The exchange of ideas is essential to everyone, regardless of his vocation or position. Usually, this exchange is carried on by the oral or written word; but under some conditions the use of these alone is impractical. Industry discovered that it could not depend entirely upon written or spoken words for the exchange of ideas because misunderstanding and misinterpretation arose frequently. A written description of an object can be changed in meaning just by misplacing a comma; the meaning of an oral description can be completely changed by the use of a wrong word. To avoid these possible errors, industry uses drawings to describe objects. For this reason, drawing is called the Draftsman's Language.

Drawing, as we use it, is a method of conveying ideas concerning the construction or assembly of objects. This is done with the help of lines, notes, abbreviations, and symbols. It is very important that the aviation mechanic who is to make or assemble the object understand the meaning of the different lines, notes, abbreviations, and symbols that are used in a drawing. (See especially "The Meaning of Lines" section of this chapter.)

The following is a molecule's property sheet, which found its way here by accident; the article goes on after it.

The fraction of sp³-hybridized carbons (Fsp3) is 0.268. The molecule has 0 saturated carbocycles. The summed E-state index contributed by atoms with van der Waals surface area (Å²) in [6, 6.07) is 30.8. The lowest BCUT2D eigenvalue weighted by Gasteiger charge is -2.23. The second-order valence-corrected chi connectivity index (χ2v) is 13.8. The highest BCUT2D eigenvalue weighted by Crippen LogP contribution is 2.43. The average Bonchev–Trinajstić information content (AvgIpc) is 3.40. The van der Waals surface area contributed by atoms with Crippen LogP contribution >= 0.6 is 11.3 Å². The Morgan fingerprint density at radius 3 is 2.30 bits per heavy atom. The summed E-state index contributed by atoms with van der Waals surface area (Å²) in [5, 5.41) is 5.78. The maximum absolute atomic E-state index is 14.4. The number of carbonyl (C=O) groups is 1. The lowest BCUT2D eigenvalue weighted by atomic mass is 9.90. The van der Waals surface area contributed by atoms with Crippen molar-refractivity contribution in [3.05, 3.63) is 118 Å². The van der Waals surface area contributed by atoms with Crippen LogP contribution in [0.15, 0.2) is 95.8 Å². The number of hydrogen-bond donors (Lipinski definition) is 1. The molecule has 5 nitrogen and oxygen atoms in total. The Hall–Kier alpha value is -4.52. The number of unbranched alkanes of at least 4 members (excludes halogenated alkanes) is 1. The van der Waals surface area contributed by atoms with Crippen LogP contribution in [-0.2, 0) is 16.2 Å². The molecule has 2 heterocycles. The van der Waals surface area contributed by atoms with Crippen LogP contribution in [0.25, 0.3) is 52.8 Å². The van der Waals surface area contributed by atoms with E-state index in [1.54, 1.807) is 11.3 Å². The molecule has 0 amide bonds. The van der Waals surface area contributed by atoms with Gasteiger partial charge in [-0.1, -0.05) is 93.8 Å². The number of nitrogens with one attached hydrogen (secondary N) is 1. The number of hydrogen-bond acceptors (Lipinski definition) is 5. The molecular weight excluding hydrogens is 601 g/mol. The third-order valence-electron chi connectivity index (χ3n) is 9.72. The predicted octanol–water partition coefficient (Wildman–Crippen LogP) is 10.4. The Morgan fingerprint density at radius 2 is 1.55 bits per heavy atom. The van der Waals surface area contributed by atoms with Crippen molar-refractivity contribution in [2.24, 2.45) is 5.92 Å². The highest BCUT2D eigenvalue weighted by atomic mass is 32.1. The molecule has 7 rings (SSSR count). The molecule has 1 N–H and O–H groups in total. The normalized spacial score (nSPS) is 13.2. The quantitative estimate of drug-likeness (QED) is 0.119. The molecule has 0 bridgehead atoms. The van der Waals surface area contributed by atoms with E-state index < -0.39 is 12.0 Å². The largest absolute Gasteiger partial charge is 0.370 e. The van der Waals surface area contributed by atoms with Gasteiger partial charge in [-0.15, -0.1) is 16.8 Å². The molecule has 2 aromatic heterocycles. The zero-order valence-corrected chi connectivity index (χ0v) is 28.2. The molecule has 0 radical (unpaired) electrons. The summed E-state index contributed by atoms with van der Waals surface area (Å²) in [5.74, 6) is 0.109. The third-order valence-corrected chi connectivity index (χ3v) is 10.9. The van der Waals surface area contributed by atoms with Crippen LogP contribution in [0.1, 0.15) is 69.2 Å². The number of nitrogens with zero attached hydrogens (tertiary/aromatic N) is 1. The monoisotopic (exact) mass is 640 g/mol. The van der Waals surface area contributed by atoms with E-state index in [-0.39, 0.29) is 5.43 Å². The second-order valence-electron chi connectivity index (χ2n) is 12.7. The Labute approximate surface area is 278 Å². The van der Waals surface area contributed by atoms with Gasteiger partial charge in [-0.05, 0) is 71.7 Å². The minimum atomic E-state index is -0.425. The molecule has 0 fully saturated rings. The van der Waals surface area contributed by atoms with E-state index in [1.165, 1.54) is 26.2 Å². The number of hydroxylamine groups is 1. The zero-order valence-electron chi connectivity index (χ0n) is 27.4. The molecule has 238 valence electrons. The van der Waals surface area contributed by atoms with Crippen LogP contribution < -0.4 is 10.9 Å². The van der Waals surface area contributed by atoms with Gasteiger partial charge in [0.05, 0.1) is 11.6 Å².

Prints are the link between the engineers who design an aircraft and the men who build, maintain, and repair it. A print may be a copy of a working drawing for an aircraft part or group of parts, or for a design of a system or group of systems. They are made by placing a tracing of the drawing over a sheet of chemically treated paper and exposing it to a strong light for a short period of time. When the exposed paper is developed, it turns blue where the light has penetrated the transparent tracing. The inked lines of the tracing, having blocked out the light, show as white lines on a blue background. Other types of sensitized paper have been developed; prints may have a white background with colored lines or a colored background with white lines.

A print shows the various steps required in building anything from a simple component to a complete aircraft.